The homeowners lost this round although it appeared to be a close question on the issue of substantial performance. The home builder was awarded $5,000 in appellate legal fees as permitted by the lien statute. Read the mechanics lien statute [Chapter 572] and the attorney fees section at 572.32 and the case of Schaffer vs Frank Moyer Constr., Inc., 628 N.W.2d 11, 23 (Iowa 2001).
The facts of this case lay bare a common practice of contractors to inflate the price of materials delivered to the job site. This is not a contract term they like to discuss. The buyer believes the contractor is hired to build not to get paid for what the lumber company is being paid. No wonder consumers aren't spending; they believe the system is set up to rip them off.
What this case doesn’t expose is a practice of ordering double or triple the necessary materials that later end up on some other job or in the contractor’s garage. This practice has nothing to do with this contractor or the facts of this case. Another practice, which again has nothing to do with the evidence in this case, includes using the extra materials for warranty work and charging the insurance companies for the materials. Essentially the contractors are charging for materials another homeowner already purchased. Double or triple dipping is all part of the secret business no one wants to talk about.
PRACTICE TIP: Before signing your new home construction contract dissect the cost line by line and item by item. Then, add a clause requiring no markup by the contractor for materials supplied by and delivered to the job site by the lumber company and other material suppliers. Go to the lumber company and ask questions. This way you will avoid double dipping.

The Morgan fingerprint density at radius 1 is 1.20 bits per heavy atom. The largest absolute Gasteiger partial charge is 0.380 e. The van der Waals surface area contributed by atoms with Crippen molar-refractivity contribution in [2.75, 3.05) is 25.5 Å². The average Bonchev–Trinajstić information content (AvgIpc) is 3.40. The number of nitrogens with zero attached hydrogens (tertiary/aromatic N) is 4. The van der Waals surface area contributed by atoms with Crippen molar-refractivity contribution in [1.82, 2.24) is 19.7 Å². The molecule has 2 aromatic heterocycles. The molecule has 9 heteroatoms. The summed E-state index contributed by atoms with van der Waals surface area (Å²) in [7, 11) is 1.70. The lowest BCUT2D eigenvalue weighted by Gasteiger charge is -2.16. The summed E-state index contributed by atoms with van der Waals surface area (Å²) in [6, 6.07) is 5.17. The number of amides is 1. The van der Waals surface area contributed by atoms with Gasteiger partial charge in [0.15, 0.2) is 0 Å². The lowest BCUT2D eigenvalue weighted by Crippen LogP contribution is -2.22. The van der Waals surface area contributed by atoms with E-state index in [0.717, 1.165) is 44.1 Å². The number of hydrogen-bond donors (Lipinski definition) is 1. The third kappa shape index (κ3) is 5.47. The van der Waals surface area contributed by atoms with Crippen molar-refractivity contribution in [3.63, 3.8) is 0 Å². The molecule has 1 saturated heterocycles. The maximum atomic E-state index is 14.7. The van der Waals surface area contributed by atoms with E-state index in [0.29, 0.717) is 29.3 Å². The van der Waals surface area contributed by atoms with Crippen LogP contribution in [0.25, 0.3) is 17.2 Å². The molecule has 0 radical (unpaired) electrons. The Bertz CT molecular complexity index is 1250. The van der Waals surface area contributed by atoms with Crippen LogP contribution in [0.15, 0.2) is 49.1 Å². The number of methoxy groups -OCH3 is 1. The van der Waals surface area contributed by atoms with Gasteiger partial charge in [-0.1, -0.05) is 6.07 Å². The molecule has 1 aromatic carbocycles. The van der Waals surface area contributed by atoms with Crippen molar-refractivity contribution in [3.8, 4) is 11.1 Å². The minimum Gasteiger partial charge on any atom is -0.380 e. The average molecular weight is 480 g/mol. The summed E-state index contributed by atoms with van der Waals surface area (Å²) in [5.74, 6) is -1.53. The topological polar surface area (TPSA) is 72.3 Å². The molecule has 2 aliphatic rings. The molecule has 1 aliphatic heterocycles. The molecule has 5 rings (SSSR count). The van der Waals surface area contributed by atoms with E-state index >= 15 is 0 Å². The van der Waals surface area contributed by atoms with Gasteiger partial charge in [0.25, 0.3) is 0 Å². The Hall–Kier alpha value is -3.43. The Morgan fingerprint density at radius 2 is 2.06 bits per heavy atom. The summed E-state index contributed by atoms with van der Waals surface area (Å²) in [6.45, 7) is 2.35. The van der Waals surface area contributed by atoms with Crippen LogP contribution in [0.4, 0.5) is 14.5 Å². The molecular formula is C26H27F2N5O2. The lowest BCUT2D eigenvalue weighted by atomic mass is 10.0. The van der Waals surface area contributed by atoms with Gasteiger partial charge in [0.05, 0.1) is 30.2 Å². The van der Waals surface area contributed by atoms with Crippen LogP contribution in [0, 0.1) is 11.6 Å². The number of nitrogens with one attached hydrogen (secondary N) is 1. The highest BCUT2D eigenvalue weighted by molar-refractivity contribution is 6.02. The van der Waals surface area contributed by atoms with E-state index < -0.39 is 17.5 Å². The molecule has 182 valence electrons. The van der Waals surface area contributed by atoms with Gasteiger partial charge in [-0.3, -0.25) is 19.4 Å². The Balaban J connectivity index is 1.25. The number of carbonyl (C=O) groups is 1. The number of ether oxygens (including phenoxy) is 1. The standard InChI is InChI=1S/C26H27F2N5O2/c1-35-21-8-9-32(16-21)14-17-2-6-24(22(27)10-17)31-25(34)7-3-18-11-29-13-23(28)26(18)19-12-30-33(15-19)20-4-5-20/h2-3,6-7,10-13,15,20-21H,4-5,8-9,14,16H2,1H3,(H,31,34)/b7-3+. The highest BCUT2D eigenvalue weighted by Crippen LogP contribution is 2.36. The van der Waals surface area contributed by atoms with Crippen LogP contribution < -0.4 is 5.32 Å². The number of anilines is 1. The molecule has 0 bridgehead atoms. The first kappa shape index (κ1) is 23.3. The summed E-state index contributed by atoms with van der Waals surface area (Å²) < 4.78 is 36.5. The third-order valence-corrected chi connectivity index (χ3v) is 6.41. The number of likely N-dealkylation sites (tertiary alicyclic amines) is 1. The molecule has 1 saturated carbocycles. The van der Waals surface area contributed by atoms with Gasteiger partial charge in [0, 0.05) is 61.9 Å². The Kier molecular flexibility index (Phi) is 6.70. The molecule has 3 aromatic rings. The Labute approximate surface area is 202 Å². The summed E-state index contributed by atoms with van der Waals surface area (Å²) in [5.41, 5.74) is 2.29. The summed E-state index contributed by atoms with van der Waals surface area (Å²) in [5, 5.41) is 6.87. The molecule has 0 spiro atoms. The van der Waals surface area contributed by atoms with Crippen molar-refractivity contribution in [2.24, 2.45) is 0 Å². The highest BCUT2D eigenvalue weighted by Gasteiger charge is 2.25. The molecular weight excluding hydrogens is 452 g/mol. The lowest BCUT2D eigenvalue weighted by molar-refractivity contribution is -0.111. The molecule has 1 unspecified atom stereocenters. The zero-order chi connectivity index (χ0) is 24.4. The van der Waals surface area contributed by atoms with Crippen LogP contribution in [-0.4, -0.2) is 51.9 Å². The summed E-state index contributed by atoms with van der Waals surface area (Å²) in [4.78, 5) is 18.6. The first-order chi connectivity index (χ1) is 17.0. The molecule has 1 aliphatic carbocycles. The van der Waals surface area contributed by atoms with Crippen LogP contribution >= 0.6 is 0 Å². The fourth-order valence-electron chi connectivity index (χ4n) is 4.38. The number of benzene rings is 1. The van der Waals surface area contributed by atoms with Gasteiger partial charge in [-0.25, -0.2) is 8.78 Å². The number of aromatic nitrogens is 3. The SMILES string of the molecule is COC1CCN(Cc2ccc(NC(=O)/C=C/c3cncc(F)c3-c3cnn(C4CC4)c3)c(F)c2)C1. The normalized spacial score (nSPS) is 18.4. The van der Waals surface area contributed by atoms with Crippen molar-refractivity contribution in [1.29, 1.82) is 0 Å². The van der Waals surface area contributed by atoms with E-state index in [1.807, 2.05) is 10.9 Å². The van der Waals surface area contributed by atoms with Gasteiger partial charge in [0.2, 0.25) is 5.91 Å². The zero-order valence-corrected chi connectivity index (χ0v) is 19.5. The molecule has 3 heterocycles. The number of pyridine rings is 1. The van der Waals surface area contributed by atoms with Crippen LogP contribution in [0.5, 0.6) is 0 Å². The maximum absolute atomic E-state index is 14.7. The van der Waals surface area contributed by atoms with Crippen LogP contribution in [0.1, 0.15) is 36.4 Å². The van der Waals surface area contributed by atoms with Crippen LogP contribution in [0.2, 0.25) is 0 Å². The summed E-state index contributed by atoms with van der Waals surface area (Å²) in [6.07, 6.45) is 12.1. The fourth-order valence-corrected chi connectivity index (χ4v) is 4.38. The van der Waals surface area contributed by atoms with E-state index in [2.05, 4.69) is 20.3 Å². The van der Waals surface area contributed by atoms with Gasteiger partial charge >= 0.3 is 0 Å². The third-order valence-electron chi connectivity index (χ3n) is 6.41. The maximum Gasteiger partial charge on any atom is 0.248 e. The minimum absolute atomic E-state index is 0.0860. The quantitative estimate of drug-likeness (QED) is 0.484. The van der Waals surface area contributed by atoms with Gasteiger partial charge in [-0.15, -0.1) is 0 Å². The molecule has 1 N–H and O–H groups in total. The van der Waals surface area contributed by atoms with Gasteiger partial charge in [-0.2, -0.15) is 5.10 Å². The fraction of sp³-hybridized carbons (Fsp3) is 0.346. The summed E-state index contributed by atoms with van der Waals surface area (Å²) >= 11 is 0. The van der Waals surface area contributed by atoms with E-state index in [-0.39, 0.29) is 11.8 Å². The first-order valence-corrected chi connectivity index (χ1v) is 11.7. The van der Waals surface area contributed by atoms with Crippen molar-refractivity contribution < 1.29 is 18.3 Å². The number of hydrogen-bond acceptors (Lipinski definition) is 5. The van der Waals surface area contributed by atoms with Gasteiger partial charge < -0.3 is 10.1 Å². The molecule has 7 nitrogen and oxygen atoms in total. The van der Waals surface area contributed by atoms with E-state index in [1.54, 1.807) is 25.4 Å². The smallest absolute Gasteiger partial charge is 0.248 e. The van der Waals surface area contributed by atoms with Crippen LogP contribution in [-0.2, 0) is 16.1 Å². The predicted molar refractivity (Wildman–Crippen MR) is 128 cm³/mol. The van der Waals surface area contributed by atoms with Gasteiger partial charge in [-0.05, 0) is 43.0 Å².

FLYNN BUILDERS L.C. v. LANDE
Appeal from the Iowa District Court for Boone County, William C. Ostlund, Judge. Considered by Vogel, P.J., and Mullins and McDonald, JJ. Opinion by Vogel, P.J. (11 pages)
Homeowners appeal the district court's ruling, following a remand from the Iowa Supreme Court, which awarded $16,296.00 to their contactor. OPINION HOLDS: Because we find the district court exceeded its remand jurisdiction in finding the contractor substantially performed the building contract, we strike that portion of the district court's decision. However, we affirm the district court's conclusion that the contractor was excused from substantial performance because of the homeowner's prior breach when the homeowners refused to pay under the contract and that the hidden markup on the building materials did not materially affect the parties' contractual obligations.
Maybe next week we will talk about the Waukee Gun Club and those residential homes creeping up on the shooting range.